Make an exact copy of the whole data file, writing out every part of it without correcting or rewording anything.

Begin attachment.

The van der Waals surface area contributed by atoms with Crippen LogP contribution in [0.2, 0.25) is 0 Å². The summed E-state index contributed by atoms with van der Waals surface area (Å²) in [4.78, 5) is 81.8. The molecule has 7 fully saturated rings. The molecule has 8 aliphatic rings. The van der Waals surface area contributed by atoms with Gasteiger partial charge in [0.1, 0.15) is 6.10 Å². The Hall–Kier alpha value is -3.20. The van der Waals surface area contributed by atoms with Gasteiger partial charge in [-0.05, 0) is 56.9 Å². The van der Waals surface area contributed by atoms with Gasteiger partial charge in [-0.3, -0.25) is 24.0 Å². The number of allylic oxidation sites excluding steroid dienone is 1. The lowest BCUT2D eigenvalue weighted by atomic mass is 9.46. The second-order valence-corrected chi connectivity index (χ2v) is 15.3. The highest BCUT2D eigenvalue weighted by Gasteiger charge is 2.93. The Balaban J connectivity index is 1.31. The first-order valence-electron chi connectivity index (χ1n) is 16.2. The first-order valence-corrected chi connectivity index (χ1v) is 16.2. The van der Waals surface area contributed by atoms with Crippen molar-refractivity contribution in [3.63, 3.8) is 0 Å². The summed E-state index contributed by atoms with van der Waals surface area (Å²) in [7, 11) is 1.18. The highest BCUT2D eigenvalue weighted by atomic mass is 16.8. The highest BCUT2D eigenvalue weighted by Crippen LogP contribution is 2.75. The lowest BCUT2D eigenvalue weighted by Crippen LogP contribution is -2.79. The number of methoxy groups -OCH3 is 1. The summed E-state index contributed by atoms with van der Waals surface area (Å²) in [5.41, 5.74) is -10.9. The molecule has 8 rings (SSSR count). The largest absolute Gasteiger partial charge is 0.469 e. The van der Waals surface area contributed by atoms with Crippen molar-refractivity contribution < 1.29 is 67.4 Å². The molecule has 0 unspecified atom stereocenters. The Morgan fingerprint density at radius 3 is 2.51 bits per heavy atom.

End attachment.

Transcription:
The van der Waals surface area contributed by atoms with Crippen LogP contribution in [0.2, 0.25) is 0 Å². The summed E-state index contributed by atoms with van der Waals surface area (Å²) in [4.78, 5) is 81.8. The molecule has 7 fully saturated rings. The molecule has 8 aliphatic rings. The van der Waals surface area contributed by atoms with Gasteiger partial charge in [0.1, 0.15) is 6.10 Å². The Hall–Kier alpha value is -3.20. The van der Waals surface area contributed by atoms with Gasteiger partial charge in [-0.05, 0) is 56.9 Å². The van der Waals surface area contributed by atoms with Gasteiger partial charge in [-0.3, -0.25) is 24.0 Å². The number of allylic oxidation sites excluding steroid dienone is 1. The lowest BCUT2D eigenvalue weighted by atomic mass is 9.46. The second-order valence-corrected chi connectivity index (χ2v) is 15.3. The highest BCUT2D eigenvalue weighted by Gasteiger charge is 2.93. The Balaban J connectivity index is 1.31. The first-order valence-electron chi connectivity index (χ1n) is 16.2. The first-order valence-corrected chi connectivity index (χ1v) is 16.2. The van der Waals surface area contributed by atoms with Crippen molar-refractivity contribution in [3.63, 3.8) is 0 Å². The summed E-state index contributed by atoms with van der Waals surface area (Å²) in [7, 11) is 1.18. The highest BCUT2D eigenvalue weighted by atomic mass is 16.8. The highest BCUT2D eigenvalue weighted by Crippen LogP contribution is 2.75. The lowest BCUT2D eigenvalue weighted by Crippen LogP contribution is -2.79. The number of methoxy groups -OCH3 is 1. The summed E-state index contributed by atoms with van der Waals surface area (Å²) in [5.41, 5.74) is -10.9. The molecule has 8 rings (SSSR count). The largest absolute Gasteiger partial charge is 0.469 e. The van der Waals surface area contributed by atoms with Crippen molar-refractivity contribution < 1.29 is 67.4 Å². The molecule has 0 unspecified atom stereocenters. The Morgan fingerprint density at radius 3 is 2.51 bits per heavy atom.